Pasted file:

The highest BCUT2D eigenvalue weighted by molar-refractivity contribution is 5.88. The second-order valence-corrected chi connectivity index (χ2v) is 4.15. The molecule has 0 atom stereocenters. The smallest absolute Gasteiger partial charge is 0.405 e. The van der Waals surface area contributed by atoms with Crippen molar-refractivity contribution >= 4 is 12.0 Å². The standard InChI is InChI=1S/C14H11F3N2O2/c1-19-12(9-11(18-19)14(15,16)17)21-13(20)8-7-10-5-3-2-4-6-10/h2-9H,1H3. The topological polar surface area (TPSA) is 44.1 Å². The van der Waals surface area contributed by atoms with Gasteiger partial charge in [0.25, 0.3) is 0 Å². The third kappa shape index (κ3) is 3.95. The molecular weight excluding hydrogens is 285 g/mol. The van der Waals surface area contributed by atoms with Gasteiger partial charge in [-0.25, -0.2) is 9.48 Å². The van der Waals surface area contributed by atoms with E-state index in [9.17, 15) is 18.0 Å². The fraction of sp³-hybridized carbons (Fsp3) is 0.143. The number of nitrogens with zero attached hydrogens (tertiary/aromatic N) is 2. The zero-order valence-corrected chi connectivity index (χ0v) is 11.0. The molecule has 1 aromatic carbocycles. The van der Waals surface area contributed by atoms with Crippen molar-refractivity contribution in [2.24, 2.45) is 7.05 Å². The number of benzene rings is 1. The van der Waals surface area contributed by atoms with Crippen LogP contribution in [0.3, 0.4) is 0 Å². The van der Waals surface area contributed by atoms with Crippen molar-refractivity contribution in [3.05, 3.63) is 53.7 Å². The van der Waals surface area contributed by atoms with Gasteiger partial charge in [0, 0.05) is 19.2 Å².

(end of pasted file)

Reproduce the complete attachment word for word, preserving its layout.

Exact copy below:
The highest BCUT2D eigenvalue weighted by molar-refractivity contribution is 5.88. The second-order valence-corrected chi connectivity index (χ2v) is 4.15. The molecule has 0 atom stereocenters. The smallest absolute Gasteiger partial charge is 0.405 e. The van der Waals surface area contributed by atoms with Crippen molar-refractivity contribution >= 4 is 12.0 Å². The standard InChI is InChI=1S/C14H11F3N2O2/c1-19-12(9-11(18-19)14(15,16)17)21-13(20)8-7-10-5-3-2-4-6-10/h2-9H,1H3. The topological polar surface area (TPSA) is 44.1 Å². The van der Waals surface area contributed by atoms with Gasteiger partial charge in [0.25, 0.3) is 0 Å². The third kappa shape index (κ3) is 3.95. The molecular weight excluding hydrogens is 285 g/mol. The van der Waals surface area contributed by atoms with Gasteiger partial charge in [-0.25, -0.2) is 9.48 Å². The van der Waals surface area contributed by atoms with E-state index in [9.17, 15) is 18.0 Å². The fraction of sp³-hybridized carbons (Fsp3) is 0.143. The number of nitrogens with zero attached hydrogens (tertiary/aromatic N) is 2. The zero-order valence-corrected chi connectivity index (χ0v) is 11.0. The molecule has 1 aromatic carbocycles. The van der Waals surface area contributed by atoms with Crippen molar-refractivity contribution in [2.24, 2.45) is 7.05 Å². The number of benzene rings is 1. The van der Waals surface area contributed by atoms with Crippen LogP contribution in [0.3, 0.4) is 0 Å². The van der Waals surface area contributed by atoms with Crippen molar-refractivity contribution in [3.05, 3.63) is 53.7 Å². The van der Waals surface area contributed by atoms with Gasteiger partial charge in [0, 0.05) is 19.2 Å².